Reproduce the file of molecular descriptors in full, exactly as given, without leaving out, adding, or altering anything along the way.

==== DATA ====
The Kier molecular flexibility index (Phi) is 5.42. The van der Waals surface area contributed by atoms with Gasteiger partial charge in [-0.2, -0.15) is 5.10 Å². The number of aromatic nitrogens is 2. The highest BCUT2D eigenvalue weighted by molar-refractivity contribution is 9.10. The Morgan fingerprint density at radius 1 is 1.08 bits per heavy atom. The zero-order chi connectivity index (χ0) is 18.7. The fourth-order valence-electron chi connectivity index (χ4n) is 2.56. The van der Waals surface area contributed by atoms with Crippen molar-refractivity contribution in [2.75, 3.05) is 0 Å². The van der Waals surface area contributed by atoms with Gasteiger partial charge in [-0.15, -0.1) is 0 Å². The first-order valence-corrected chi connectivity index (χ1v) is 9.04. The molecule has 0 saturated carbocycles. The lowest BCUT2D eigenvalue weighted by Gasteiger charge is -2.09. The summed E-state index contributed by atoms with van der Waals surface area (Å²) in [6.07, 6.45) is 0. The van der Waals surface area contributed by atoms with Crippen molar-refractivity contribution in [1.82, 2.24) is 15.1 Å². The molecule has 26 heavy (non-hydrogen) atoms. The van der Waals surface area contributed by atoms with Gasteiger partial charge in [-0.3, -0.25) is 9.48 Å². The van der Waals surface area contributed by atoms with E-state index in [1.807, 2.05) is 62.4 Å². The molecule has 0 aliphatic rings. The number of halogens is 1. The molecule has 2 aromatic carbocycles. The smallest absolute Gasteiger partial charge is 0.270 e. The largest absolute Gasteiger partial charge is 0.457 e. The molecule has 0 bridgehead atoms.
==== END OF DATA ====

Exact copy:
The Kier molecular flexibility index (Phi) is 5.42. The van der Waals surface area contributed by atoms with Gasteiger partial charge in [-0.2, -0.15) is 5.10 Å². The number of aromatic nitrogens is 2. The highest BCUT2D eigenvalue weighted by molar-refractivity contribution is 9.10. The Morgan fingerprint density at radius 1 is 1.08 bits per heavy atom. The zero-order chi connectivity index (χ0) is 18.7. The fourth-order valence-electron chi connectivity index (χ4n) is 2.56. The van der Waals surface area contributed by atoms with Crippen molar-refractivity contribution in [2.75, 3.05) is 0 Å². The van der Waals surface area contributed by atoms with Gasteiger partial charge in [-0.15, -0.1) is 0 Å². The first-order valence-corrected chi connectivity index (χ1v) is 9.04. The molecule has 0 saturated carbocycles. The lowest BCUT2D eigenvalue weighted by Gasteiger charge is -2.09. The summed E-state index contributed by atoms with van der Waals surface area (Å²) in [6.07, 6.45) is 0. The van der Waals surface area contributed by atoms with Crippen molar-refractivity contribution in [1.82, 2.24) is 15.1 Å². The molecule has 26 heavy (non-hydrogen) atoms. The van der Waals surface area contributed by atoms with Gasteiger partial charge in [-0.3, -0.25) is 9.48 Å². The van der Waals surface area contributed by atoms with E-state index in [1.807, 2.05) is 62.4 Å². The molecule has 0 aliphatic rings. The number of halogens is 1. The molecule has 2 aromatic carbocycles. The smallest absolute Gasteiger partial charge is 0.270 e. The largest absolute Gasteiger partial charge is 0.457 e. The molecule has 0 bridgehead atoms.